The ongoing reduction in the number of racetracks in the United States and the absence of tracks in a dozen of the top 35 population centers are major structural impediments to replenishing the sport’s aging fan base.  Television and social media are assuredly the way to go in attempting to compensate.  However, creating a new fan is only the first step.  The next step is to monetize a new fan’s interest by encouraging him/her to visit a racetrack or, if one is not nearby, to open a wagering account with an internet provider (if the state of residence permits online betting).

Expanding the number of horse-racing fans is a never-ending process metaphorically akin to hard-rock mining and requires an overarching national strategy with tactics tailored for local markets, similar to how multinational companies “think globally but act locally.”  The Jockey Club, McKinsey & Company, and other contributors have over the years provided the industry with actionable data-based strategic insights, but within the industry there are self-imposed impediments to effective strategy implementation.  This is the topic of next Wednesday’s post.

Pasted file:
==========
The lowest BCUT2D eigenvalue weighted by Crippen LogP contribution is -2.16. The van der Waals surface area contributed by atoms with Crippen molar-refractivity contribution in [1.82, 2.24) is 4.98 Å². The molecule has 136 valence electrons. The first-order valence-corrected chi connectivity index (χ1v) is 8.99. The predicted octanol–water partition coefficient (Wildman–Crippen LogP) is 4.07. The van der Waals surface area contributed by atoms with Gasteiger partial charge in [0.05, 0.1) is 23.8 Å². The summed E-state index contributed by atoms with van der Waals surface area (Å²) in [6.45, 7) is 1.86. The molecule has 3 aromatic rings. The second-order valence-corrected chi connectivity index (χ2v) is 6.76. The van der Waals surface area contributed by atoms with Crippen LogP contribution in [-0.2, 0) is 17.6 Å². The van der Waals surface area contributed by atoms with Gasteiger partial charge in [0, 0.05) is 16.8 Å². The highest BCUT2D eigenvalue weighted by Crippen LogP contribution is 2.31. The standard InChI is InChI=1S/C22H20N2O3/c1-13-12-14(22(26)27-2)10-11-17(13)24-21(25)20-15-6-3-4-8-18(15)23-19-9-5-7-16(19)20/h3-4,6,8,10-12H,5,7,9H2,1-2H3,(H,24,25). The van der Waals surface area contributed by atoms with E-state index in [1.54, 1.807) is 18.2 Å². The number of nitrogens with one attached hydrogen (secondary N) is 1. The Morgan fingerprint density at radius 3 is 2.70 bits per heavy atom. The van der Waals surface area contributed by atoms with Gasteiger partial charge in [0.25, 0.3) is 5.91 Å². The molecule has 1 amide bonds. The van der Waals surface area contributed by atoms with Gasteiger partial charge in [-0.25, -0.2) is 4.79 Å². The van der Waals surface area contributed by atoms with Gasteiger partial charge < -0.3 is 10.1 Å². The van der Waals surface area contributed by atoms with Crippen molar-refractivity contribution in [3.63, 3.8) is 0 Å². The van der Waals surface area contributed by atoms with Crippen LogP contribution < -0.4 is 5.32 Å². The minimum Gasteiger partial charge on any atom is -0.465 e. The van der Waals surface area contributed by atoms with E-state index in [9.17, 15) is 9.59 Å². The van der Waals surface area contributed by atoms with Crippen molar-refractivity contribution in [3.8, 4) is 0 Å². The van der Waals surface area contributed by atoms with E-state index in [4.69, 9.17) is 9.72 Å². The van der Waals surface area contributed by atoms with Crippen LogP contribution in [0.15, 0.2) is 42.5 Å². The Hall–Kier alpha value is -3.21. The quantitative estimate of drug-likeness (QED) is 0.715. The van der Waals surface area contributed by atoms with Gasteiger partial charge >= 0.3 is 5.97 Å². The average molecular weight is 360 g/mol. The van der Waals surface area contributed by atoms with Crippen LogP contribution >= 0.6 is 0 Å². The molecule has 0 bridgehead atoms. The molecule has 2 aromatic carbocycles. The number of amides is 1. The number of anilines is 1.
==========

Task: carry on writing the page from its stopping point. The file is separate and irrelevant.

Copyright © 2018 Horse Racing Business


My favorite sports to watch and occasionally bet on are horse racing and the National Football League.  Eight days during the NFL season, I have entertainment choices that especially appeal to me:  Go to the local NFL game or stay home and multitask by watching the football on TV and squeeze in betting on some horse races as well.

Relative costs come into play…and horse racing is a great bargain by comparison to the NFL, even with moderate betting on the horses.

When I was in Saratoga recently, my trip to the racetrack with my wife cost approximately the following, excluding bets:

Two clubhouse seats (including track admission): $60
Parking: $15
Two programs:  $10
Non-alcoholic drinks and food:  $25

Total of $110

The racetracks near to where I reside are connected to a casino, so parking and admission are free, as is bottled water.  The outlays I incur are a program, betting, and food.